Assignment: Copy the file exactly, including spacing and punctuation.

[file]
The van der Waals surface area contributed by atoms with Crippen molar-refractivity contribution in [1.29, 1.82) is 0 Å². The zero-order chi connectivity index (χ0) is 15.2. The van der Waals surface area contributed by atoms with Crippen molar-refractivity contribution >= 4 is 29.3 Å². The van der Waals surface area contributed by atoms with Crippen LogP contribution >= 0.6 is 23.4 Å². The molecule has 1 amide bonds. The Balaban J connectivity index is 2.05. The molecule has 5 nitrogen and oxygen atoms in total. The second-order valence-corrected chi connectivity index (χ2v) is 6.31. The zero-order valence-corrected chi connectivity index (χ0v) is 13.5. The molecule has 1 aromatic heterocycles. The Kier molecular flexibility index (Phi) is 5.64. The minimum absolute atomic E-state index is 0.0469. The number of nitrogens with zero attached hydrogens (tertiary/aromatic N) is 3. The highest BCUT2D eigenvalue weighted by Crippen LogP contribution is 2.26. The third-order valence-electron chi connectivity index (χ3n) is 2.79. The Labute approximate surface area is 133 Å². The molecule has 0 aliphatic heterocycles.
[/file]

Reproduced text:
The van der Waals surface area contributed by atoms with Crippen molar-refractivity contribution in [1.29, 1.82) is 0 Å². The zero-order chi connectivity index (χ0) is 15.2. The van der Waals surface area contributed by atoms with Crippen molar-refractivity contribution >= 4 is 29.3 Å². The van der Waals surface area contributed by atoms with Crippen LogP contribution >= 0.6 is 23.4 Å². The molecule has 1 amide bonds. The Balaban J connectivity index is 2.05. The molecule has 5 nitrogen and oxygen atoms in total. The second-order valence-corrected chi connectivity index (χ2v) is 6.31. The zero-order valence-corrected chi connectivity index (χ0v) is 13.5. The molecule has 1 aromatic heterocycles. The Kier molecular flexibility index (Phi) is 5.64. The minimum absolute atomic E-state index is 0.0469. The number of nitrogens with zero attached hydrogens (tertiary/aromatic N) is 3. The highest BCUT2D eigenvalue weighted by Crippen LogP contribution is 2.26. The third-order valence-electron chi connectivity index (χ3n) is 2.79. The Labute approximate surface area is 133 Å². The molecule has 0 aliphatic heterocycles.